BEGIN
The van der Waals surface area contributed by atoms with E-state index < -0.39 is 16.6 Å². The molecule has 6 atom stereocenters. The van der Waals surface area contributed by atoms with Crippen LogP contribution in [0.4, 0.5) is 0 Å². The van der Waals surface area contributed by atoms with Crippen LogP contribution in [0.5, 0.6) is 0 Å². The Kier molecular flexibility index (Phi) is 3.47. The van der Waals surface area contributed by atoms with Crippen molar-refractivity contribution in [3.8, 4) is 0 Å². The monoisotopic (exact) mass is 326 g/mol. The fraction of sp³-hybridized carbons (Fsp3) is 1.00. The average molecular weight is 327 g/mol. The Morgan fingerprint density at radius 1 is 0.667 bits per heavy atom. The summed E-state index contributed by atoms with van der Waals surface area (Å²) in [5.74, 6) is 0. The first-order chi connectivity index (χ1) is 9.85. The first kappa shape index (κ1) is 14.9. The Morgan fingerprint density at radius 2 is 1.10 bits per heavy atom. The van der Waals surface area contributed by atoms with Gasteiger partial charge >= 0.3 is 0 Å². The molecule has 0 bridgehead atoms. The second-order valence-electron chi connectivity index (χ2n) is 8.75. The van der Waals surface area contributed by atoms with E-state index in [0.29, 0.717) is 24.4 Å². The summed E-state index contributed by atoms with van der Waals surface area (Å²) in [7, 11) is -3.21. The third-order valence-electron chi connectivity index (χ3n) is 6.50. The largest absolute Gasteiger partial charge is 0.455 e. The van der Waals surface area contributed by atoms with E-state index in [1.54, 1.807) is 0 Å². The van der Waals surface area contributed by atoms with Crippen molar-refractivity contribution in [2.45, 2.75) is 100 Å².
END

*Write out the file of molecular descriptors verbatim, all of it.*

The van der Waals surface area contributed by atoms with E-state index < -0.39 is 16.6 Å². The molecule has 6 atom stereocenters. The van der Waals surface area contributed by atoms with Crippen LogP contribution in [0.4, 0.5) is 0 Å². The van der Waals surface area contributed by atoms with Crippen LogP contribution in [0.5, 0.6) is 0 Å². The Kier molecular flexibility index (Phi) is 3.47. The van der Waals surface area contributed by atoms with Crippen molar-refractivity contribution in [3.8, 4) is 0 Å². The monoisotopic (exact) mass is 326 g/mol. The fraction of sp³-hybridized carbons (Fsp3) is 1.00. The average molecular weight is 327 g/mol. The Morgan fingerprint density at radius 1 is 0.667 bits per heavy atom. The summed E-state index contributed by atoms with van der Waals surface area (Å²) in [5.74, 6) is 0. The first-order chi connectivity index (χ1) is 9.85. The first kappa shape index (κ1) is 14.9. The Morgan fingerprint density at radius 2 is 1.10 bits per heavy atom. The van der Waals surface area contributed by atoms with Gasteiger partial charge >= 0.3 is 0 Å². The molecule has 0 bridgehead atoms. The second-order valence-electron chi connectivity index (χ2n) is 8.75. The van der Waals surface area contributed by atoms with E-state index in [0.29, 0.717) is 24.4 Å². The summed E-state index contributed by atoms with van der Waals surface area (Å²) in [7, 11) is -3.21. The third-order valence-electron chi connectivity index (χ3n) is 6.50. The largest absolute Gasteiger partial charge is 0.455 e. The van der Waals surface area contributed by atoms with E-state index in [1.54, 1.807) is 0 Å². The van der Waals surface area contributed by atoms with Crippen molar-refractivity contribution in [2.45, 2.75) is 100 Å².